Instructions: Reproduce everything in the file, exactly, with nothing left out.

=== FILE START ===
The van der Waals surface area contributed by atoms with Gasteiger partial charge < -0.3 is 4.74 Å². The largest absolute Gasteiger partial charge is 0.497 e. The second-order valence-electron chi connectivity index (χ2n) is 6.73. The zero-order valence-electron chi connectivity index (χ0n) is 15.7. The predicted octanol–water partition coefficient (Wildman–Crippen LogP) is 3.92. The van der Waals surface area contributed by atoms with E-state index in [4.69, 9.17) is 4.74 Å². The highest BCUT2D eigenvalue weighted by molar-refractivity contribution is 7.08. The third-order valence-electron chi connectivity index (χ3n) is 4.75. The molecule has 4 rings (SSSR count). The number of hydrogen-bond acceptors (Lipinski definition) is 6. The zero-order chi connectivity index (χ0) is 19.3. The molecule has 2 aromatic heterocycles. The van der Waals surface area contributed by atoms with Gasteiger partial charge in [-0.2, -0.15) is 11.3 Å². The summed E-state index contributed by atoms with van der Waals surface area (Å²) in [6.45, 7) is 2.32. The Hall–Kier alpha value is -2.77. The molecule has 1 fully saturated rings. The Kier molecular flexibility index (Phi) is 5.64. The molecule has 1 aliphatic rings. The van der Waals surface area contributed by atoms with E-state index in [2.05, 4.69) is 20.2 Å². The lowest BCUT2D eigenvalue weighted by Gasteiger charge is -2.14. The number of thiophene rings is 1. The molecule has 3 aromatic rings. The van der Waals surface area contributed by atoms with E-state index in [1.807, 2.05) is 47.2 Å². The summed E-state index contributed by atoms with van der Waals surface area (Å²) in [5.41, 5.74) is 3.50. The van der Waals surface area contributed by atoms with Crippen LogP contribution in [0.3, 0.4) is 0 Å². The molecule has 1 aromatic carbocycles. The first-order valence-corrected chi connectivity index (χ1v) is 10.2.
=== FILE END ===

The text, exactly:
The van der Waals surface area contributed by atoms with Gasteiger partial charge < -0.3 is 4.74 Å². The largest absolute Gasteiger partial charge is 0.497 e. The second-order valence-electron chi connectivity index (χ2n) is 6.73. The zero-order valence-electron chi connectivity index (χ0n) is 15.7. The predicted octanol–water partition coefficient (Wildman–Crippen LogP) is 3.92. The van der Waals surface area contributed by atoms with E-state index in [4.69, 9.17) is 4.74 Å². The highest BCUT2D eigenvalue weighted by molar-refractivity contribution is 7.08. The third-order valence-electron chi connectivity index (χ3n) is 4.75. The molecule has 4 rings (SSSR count). The number of hydrogen-bond acceptors (Lipinski definition) is 6. The zero-order chi connectivity index (χ0) is 19.3. The molecule has 2 aromatic heterocycles. The van der Waals surface area contributed by atoms with Gasteiger partial charge in [-0.2, -0.15) is 11.3 Å². The summed E-state index contributed by atoms with van der Waals surface area (Å²) in [6.45, 7) is 2.32. The Hall–Kier alpha value is -2.77. The molecule has 1 fully saturated rings. The Kier molecular flexibility index (Phi) is 5.64. The molecule has 1 aliphatic rings. The van der Waals surface area contributed by atoms with E-state index in [2.05, 4.69) is 20.2 Å². The lowest BCUT2D eigenvalue weighted by Gasteiger charge is -2.14. The number of thiophene rings is 1. The molecule has 3 aromatic rings. The van der Waals surface area contributed by atoms with E-state index in [1.807, 2.05) is 47.2 Å². The summed E-state index contributed by atoms with van der Waals surface area (Å²) in [5.41, 5.74) is 3.50. The van der Waals surface area contributed by atoms with Crippen LogP contribution in [0.3, 0.4) is 0 Å². The molecule has 1 aromatic carbocycles. The first-order valence-corrected chi connectivity index (χ1v) is 10.2.